Several months ago a friend asked if she should cut down her dead tree or wait to see if the leaves come back out in the spring…… When I repeated her question, as any good therapist would do, she recognized what she’d said was not what she’d really meant. Her real question: IS MY TREE DEAD, or is it just playin’ possum?
While viewing the change in season is enjoyable, seeing a change in LIFE of a favorite shade tree can be devastating. The most severe drought our area of Texas has possibly ever experienced has pushed plants to their limit with many dead, dying, or distressed. Record flooding in other areas of the country can be just as detrimental. So how do you know if a tree is dead? Can it be resurrected if it’s had a near-death experience? Here are a few things to look for if you suspect your tree is on its last…um….trunk and the steps to take if you want to keep it from becoming firewood.
TEST IT: Arborists are trained to help keep your tree alive. But if it is already dead, no reason to pay them to give you the bad news. Where the problems appear can tell you a lot. When there’s thinning on top like a middle-aged guy, the problem could be severe. However, if just a few lower branches show distress, your patient might still make it. Try to break one or two twigs off. When the twig gives way easily with a “crack,” it is dead. You might do this in several spots in the crown, breaking twigs progressing up to branches until you find a live one. If you don’t have luck after a number of tries, use a sharp implement to scrape away an area on the trunk. Don’t cut deep, but gouge till you see greenish tissue. Brown or tan dry pulp, no matter how far you stab, means the tree’s most likely a goner.
TRIM IT: Trees don’t do comb-overs. Never seen a man who can sport one effectively either, for that matter…. If you’ve found signs of life somewhere on your tree, prune away the dead weight. Branches that are not actively helping are hurting the plant, so relieving your stressed tree will allow it to concentrate on getting well. Insects should not be a problem if the temperatures stay cool, thus pruning paint is unnecessary.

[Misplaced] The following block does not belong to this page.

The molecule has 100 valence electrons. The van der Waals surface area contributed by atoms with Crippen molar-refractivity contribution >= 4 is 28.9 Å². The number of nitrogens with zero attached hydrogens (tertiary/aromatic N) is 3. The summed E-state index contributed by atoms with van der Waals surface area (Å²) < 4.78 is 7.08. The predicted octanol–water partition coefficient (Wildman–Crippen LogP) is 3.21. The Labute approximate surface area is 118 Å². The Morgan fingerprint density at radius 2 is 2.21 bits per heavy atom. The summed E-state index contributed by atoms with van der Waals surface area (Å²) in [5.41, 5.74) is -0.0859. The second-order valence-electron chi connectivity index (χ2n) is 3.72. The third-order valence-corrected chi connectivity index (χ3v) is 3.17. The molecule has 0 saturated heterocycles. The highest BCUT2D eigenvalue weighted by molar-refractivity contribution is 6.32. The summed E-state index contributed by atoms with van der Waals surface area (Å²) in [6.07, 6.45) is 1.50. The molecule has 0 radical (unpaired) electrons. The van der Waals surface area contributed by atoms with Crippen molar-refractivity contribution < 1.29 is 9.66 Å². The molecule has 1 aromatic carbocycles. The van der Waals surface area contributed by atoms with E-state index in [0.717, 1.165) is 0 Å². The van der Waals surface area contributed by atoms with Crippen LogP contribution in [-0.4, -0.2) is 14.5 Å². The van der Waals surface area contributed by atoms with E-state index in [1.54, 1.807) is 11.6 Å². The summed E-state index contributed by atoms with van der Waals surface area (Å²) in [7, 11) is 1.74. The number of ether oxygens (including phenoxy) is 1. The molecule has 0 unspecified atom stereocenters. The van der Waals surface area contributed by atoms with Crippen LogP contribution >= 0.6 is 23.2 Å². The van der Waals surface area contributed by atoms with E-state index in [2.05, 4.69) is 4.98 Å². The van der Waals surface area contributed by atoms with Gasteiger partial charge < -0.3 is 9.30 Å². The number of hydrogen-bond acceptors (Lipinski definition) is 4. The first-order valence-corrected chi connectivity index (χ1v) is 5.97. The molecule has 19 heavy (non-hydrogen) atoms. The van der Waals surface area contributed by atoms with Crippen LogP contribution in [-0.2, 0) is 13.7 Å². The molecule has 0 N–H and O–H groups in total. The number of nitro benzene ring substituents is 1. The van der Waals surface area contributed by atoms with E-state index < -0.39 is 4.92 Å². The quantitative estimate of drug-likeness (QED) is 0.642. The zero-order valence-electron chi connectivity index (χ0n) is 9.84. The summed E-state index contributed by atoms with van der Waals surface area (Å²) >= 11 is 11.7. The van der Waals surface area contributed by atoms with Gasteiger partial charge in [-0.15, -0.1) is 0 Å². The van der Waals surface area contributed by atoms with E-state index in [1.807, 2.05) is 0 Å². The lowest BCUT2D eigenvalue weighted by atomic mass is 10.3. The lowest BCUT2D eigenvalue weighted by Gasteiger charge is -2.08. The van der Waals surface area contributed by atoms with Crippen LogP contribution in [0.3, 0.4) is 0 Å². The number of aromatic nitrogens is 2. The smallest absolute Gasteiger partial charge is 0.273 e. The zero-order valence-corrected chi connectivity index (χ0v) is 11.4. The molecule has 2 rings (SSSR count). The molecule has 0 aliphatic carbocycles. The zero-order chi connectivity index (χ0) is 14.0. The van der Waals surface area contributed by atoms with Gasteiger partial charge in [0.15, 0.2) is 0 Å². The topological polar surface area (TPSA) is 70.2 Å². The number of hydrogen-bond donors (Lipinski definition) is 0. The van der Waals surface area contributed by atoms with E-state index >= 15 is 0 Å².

TREAT IT: Winter is when tree roots are active, not top growth. Use this time to pamper the roots so they can better support the rest of the tree when the leaves return in spring. A good drink in autumn – whether from a soaking rain or a soaker hose – is advised if your gauge or weatherman says you’re still behind in rainfall. As tempting as it might be, do NOT fertilize unless you are using something for the roots only. That means anything that puts nitrogen (the 1st number in the 3 digit ratio on the bag) into the soil will put additional stress on the tree. The best thing we can do for a declining plant is give it a warm blanket. A mulch blanket, that is.
Trees, like mothers, give us benefits we often do not realize until they are gone. A little TLC to return the favor is not too much to ask, is it? Take the time to get your trees healthy and generations to come will thank you for your generosity.